5. What the Patriots have to do to maintain their NFL best offense is follow the Pittsburgh Steelers wide receiver transition plan: The Steelers turned over star trio Santonio Holmes, Hines Ward and Antwan Randle-El and over two years brought in Mike Wallace, Emmanuel Sanders, and Antonio Brown without missing a beat, and upgraded the passing game into arguably a younger, faster, and more explosive group for quarterback Ben Roethlisberger.
Remember, in 2007 the Patriots were lambasted for bringing in the whining troublemaker (Randy Moss) and the no-name punt returner (Wes Welker) and ended up with an historic, record-shattering offense. While no one would say rookies Aaron Dobson and Josh Boyce are going to have record-breaking seasons, the team desperately needed an influx of youth, speed, and athleticism at the position. While the media has put down the signing of Danny Amendola and allowing Wes Welker to leave, until the regular season starts, no one knows what the Patriots are going to get out of their new group of receivers…and that’s what makes the new season so exciting.
6. One move lost in the Tim Tebow hoopla was the release of rookie free agent Dewayne Cherrington. Cherrington was an undrafted free agent signing who played his college ball at Mississippi State. Expected to compete for a last spot or practice squad role with fellow undrafted rookie defensive tackles Cory Grissom and Joe Vellano, Cherrington was the least likely to make the squad due to being very raw after having been a juco transfer at Mississippi State. Grissom is the most polished of the bunch, and was slowed due to injuries which caused his stock to drop. Vellano, from Maryland, seems to be an undersized tackle (only 285 lbs) but known for his non-stop energy and enthusiasm, which translates well with coach Bill Belichick. Vellano has drawn comparison to former defensive lineman Mike Wright.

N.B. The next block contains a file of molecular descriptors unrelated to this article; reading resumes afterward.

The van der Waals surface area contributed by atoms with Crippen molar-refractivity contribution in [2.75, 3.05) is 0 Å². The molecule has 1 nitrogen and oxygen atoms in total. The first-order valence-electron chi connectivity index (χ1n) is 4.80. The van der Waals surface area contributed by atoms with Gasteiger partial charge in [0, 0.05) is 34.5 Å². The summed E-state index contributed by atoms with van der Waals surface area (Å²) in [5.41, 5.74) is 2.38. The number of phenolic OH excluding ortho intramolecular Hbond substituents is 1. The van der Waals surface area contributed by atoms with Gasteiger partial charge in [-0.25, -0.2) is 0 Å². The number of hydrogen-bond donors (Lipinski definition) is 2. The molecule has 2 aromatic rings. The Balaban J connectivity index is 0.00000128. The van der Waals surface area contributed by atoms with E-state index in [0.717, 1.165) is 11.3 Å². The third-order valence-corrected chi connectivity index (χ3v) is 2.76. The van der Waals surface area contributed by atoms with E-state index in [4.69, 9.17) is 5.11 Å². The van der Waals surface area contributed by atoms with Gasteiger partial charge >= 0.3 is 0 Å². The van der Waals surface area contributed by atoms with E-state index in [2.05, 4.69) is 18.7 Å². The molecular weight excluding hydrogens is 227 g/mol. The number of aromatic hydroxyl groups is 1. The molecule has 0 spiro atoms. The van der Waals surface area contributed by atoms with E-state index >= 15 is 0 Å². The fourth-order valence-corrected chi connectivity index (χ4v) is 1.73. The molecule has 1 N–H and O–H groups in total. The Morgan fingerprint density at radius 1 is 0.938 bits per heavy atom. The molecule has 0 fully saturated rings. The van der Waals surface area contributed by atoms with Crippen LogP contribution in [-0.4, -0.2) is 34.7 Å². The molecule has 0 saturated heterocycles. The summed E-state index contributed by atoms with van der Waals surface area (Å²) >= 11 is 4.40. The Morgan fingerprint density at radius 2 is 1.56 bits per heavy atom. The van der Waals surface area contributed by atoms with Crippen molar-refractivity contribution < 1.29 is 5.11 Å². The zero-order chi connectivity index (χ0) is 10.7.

With Cherrington freeing up another spot on the 90 man roster, there could be a spot for another veteran defensive tackle to replace departed Kyle Love and Brandon Deaderick behind starters Vince Wilfork and Tommy Kelly. Armond Armstead, formerly of the Canadian Football League via USC and last year’s surprise undrafted free agent Marcus Fortson seem to be in line as top backups, but a veteran could be brought in to push them or as injury insurance. Remember, New England worked out veteran defensive tackles Spencer Ellis and Sedrick Ellis recently.